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BOLOGNA, Italy — After Elder Ronald A. Rasband spoke at the G20 Interfaith Forum here on Monday, I had the opportunity to interview him alongside Doug Wilks, executive editor of the Deseret News.
Because the forum’s theme was “Time to Heal,” Doug asked him, “Can the world be healed?”
Elder Rasband already had expressed good cheer, calling himself “an optimist times 10,” and was encouraged by his meetings during the forum with government and faith leaders from around the world.
“And to be here and have these visits and have heads of state ministers, a patriarch and others want to visit with the church and talk about actionable items, I’m very optimistic,” he said.
He answered the question about healing the world with a statement and an experience.
“The great healer is Jesus Christ the Lord,” Elder Rasband said. “I’m an optimist. I believe that healing can take place, if people will humble themselves and approach God the Father, who is the father of us all, and Jesus Christ, his son.”
Elder Rasband had addressed a session of the forum with several other speakers, and he had noted their repeated concerns about the rise of hate speech around the world. He spoke passionately about the violence and depredations perpetrated against early Latter-day Saints.
“Yes, ladies and gentlemen, an extermination order in the United States of America,” he said during his presentation, his deep voice resonating against the walls of a stone hall in the 775-year-old Palazzo Re Enzo, a medieval red-brick palace.
The international audience gasped audibly.
“There were some visible heads turned,” said Elder Jack N. Gerard, a General Authority Seventy and executive director of the Church Communication Department.
During our interview a few hours later, Elder Rasband talked about the experience and a decision he made in the moment as he neared the end of his talk.
“I had an interesting moment today,” he said, “and it had to do with how I was going to end my talk. I’d been through listening to seven other speakers. None of them closed in any faith-tradition way, in the name of God or anything like that. When it came to me, I had a moment of, ‘Do I just say thank you to this group, or do I close In the name of Jesus Christ?’ And I remembered who I was, and I thought, ‘The Lord would have me say his name to conclude this message.’ And so I did, and I was the only speaker today that invoked the name of the Lord or even deity, to my knowledge. I felt that was a very important thing to declare his name, ‘In the name of our Lord Jesus Christ.’
“So I’m an optimist,” he continued. “I’m an optimist about healing, but I also know the signs of the times, and I know the difficulty that is going to happen in our days. But we can certainly be healers. We can certainly have that message and encourage others to do so with us, all in the name of the Lord Jesus Christ.”
Correction: Last week’s email incorrectly stated that the Rev. Dr. William J. Barber II is currently a member of the NAACP national board of directors. He served on the board from from 2008 to 2020.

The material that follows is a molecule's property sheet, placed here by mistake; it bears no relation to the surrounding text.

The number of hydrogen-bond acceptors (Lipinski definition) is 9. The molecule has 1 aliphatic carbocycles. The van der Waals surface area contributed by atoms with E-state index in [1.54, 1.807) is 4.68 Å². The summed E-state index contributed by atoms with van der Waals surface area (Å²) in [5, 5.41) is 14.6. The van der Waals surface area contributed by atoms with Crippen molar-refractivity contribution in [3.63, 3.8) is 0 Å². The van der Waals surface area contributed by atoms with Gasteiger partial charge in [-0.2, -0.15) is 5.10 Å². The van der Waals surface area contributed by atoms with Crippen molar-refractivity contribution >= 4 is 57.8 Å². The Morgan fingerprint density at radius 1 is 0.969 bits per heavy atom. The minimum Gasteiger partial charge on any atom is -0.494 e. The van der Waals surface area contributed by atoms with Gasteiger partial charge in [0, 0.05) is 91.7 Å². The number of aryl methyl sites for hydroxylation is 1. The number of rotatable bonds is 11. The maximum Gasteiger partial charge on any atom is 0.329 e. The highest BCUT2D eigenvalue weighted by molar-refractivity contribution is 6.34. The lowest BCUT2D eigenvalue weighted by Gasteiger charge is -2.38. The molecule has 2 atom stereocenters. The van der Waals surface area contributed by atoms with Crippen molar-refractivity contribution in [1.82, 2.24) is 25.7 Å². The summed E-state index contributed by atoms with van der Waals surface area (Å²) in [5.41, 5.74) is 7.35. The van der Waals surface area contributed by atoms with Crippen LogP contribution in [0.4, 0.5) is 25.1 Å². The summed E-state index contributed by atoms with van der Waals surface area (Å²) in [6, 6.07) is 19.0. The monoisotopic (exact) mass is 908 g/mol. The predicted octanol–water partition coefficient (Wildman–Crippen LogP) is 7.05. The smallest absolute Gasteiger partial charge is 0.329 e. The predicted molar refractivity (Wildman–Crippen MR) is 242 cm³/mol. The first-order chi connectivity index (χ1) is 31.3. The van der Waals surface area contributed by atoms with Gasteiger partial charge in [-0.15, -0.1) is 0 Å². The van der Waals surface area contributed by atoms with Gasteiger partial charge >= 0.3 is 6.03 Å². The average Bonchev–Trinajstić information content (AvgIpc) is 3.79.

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My friend Jeff Call, who wrote a wonderful feature story on Tanner McKee when he was on his mission in Brazil, now has written about the splash McKee is making as a returned missionary quarterback at Stanford.
The BYU student who defaced LGBTQ chalk art is no longer enrolled at the school.
Elder Rasband shared the story of America’s persecution of the Latter-day Saints in the 1800s. This story from a British newspaper recalls persecution in England.
On Sept. 11, tens of thousands of Latter-day Saints participated in community service projects nationwide to commemorate the 20th anniversary of the tragic attacks on the United States.
The church has agreed to pay $250 million to the Boy Scouts of America for a $1 billion fund for those who have filed claims over sexual abuse.
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Elder Lance B. Wickman published a firsthand account of the attack on the Pentagon and fleeing Washington, D.C., on Sept. 11, 2001.
President Russell M. Nelson turned 97.
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ESPN published a long look at the NCAA’s problems. One of the big quotes is from a Latter-day Saint:
“Being a university president right now is like getting a 1,000-piece puzzle on your doorstep every morning, and then the next morning you get another 1,000-piece puzzle and it’s totally different,” West Virginia University president Gordon Gee said on June 22 in Dallas after a meeting about playoff expansion. “I’ve been a university president for 41 years. I’ve never dealt with a pandemic, I’ve never dealt with all of the mix-up in terms of college athletics. I’ve never dealt with all of the mental health issues. Our students are under tremendous strain. The country is sort of upside down in its political configuration. As a university president, we’re in the middle of the storm. We’re catching javelins, and we don’t know where they’re coming from.”
The Athletic (paywall) published a look at BYU leaving the West Coast Conference for the Big 12. WCC commissioner Gloria Nevarez talked about how BYU fit in the WCC despite being different from the other faith-based schools in the conference:
Especially if one of those options includes a revamped WCC. The league has long stood firm in its membership profile, including faith-based, private schools from the West Coast (Gonzaga, Saint Mary’s, Portland, Santa Clara, San Diego, San Francisco and Loyola Marymount are all Catholic schools; Pepperdine is affiliated with the Church of Christ) and Pacific is a Methodist institution. That’s what made BYU, despite the “800-pound gorilla” of football, as Nevarez calls it, a good fit. “When they said, ‘We can’t play on Sunday,’” she said, “our league was like, ‘OK!’”